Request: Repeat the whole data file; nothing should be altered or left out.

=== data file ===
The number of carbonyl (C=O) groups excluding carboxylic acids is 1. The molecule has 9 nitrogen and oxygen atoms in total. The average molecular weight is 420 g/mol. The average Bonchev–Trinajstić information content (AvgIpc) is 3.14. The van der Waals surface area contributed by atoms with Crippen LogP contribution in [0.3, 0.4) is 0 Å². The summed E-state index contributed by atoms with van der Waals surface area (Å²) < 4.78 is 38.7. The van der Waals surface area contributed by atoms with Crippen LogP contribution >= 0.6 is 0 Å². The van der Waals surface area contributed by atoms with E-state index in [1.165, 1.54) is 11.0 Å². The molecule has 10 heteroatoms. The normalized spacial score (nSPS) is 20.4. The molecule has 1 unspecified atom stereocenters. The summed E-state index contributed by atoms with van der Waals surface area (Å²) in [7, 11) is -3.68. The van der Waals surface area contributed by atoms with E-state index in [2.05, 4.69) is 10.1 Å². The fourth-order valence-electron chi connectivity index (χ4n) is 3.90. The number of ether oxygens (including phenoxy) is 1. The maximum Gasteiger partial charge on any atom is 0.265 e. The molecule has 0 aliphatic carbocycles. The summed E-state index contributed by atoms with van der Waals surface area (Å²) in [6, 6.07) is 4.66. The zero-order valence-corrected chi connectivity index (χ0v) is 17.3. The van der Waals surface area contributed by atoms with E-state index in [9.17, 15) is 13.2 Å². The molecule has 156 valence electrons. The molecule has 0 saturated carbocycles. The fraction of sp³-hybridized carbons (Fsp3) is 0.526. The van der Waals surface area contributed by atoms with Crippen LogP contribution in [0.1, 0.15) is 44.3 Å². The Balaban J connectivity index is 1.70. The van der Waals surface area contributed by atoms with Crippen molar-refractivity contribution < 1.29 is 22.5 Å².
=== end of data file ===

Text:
The number of carbonyl (C=O) groups excluding carboxylic acids is 1. The molecule has 9 nitrogen and oxygen atoms in total. The average molecular weight is 420 g/mol. The average Bonchev–Trinajstić information content (AvgIpc) is 3.14. The van der Waals surface area contributed by atoms with Crippen LogP contribution in [0.3, 0.4) is 0 Å². The summed E-state index contributed by atoms with van der Waals surface area (Å²) < 4.78 is 38.7. The van der Waals surface area contributed by atoms with Crippen LogP contribution >= 0.6 is 0 Å². The van der Waals surface area contributed by atoms with E-state index in [1.165, 1.54) is 11.0 Å². The molecule has 10 heteroatoms. The normalized spacial score (nSPS) is 20.4. The molecule has 1 unspecified atom stereocenters. The summed E-state index contributed by atoms with van der Waals surface area (Å²) in [7, 11) is -3.68. The van der Waals surface area contributed by atoms with E-state index in [2.05, 4.69) is 10.1 Å². The fourth-order valence-electron chi connectivity index (χ4n) is 3.90. The number of ether oxygens (including phenoxy) is 1. The maximum Gasteiger partial charge on any atom is 0.265 e. The molecule has 0 aliphatic carbocycles. The summed E-state index contributed by atoms with van der Waals surface area (Å²) in [6, 6.07) is 4.66. The zero-order valence-corrected chi connectivity index (χ0v) is 17.3. The van der Waals surface area contributed by atoms with E-state index in [9.17, 15) is 13.2 Å². The molecule has 156 valence electrons. The molecule has 0 saturated carbocycles. The fraction of sp³-hybridized carbons (Fsp3) is 0.526. The van der Waals surface area contributed by atoms with Crippen LogP contribution in [0.1, 0.15) is 44.3 Å². The Balaban J connectivity index is 1.70. The van der Waals surface area contributed by atoms with Crippen molar-refractivity contribution < 1.29 is 22.5 Å².